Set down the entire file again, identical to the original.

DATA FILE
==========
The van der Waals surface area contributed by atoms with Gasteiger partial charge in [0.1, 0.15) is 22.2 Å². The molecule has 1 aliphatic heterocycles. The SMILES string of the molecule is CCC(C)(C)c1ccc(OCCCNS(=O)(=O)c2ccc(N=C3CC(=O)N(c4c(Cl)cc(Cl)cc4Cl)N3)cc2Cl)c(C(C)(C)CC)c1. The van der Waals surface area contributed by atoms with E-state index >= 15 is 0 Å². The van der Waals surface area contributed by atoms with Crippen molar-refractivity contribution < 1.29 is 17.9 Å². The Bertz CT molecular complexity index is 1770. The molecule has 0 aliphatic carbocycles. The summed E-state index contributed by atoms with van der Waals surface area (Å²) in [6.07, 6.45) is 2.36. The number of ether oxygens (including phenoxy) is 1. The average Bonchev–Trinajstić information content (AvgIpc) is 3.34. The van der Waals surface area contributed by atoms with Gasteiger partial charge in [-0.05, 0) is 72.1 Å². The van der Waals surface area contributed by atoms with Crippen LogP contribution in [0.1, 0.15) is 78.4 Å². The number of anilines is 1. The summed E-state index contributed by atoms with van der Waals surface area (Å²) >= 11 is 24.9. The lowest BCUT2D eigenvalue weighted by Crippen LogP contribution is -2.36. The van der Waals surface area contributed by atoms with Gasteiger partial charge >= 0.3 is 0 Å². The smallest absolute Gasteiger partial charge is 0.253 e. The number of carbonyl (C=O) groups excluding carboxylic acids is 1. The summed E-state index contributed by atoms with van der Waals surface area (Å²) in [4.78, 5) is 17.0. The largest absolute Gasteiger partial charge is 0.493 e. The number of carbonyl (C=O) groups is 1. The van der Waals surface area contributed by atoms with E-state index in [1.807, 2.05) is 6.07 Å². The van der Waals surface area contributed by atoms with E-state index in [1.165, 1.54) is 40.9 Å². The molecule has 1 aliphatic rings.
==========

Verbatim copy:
The van der Waals surface area contributed by atoms with Gasteiger partial charge in [0.1, 0.15) is 22.2 Å². The molecule has 1 aliphatic heterocycles. The SMILES string of the molecule is CCC(C)(C)c1ccc(OCCCNS(=O)(=O)c2ccc(N=C3CC(=O)N(c4c(Cl)cc(Cl)cc4Cl)N3)cc2Cl)c(C(C)(C)CC)c1. The van der Waals surface area contributed by atoms with E-state index >= 15 is 0 Å². The van der Waals surface area contributed by atoms with Crippen molar-refractivity contribution < 1.29 is 17.9 Å². The Bertz CT molecular complexity index is 1770. The molecule has 0 aliphatic carbocycles. The summed E-state index contributed by atoms with van der Waals surface area (Å²) in [6.07, 6.45) is 2.36. The number of ether oxygens (including phenoxy) is 1. The average Bonchev–Trinajstić information content (AvgIpc) is 3.34. The van der Waals surface area contributed by atoms with Gasteiger partial charge in [-0.05, 0) is 72.1 Å². The van der Waals surface area contributed by atoms with Crippen LogP contribution in [0.1, 0.15) is 78.4 Å². The number of anilines is 1. The summed E-state index contributed by atoms with van der Waals surface area (Å²) >= 11 is 24.9. The lowest BCUT2D eigenvalue weighted by Crippen LogP contribution is -2.36. The van der Waals surface area contributed by atoms with Gasteiger partial charge >= 0.3 is 0 Å². The smallest absolute Gasteiger partial charge is 0.253 e. The number of carbonyl (C=O) groups excluding carboxylic acids is 1. The summed E-state index contributed by atoms with van der Waals surface area (Å²) in [4.78, 5) is 17.0. The largest absolute Gasteiger partial charge is 0.493 e. The number of carbonyl (C=O) groups is 1. The van der Waals surface area contributed by atoms with E-state index in [1.807, 2.05) is 6.07 Å². The van der Waals surface area contributed by atoms with E-state index in [1.165, 1.54) is 40.9 Å². The molecule has 1 aliphatic rings.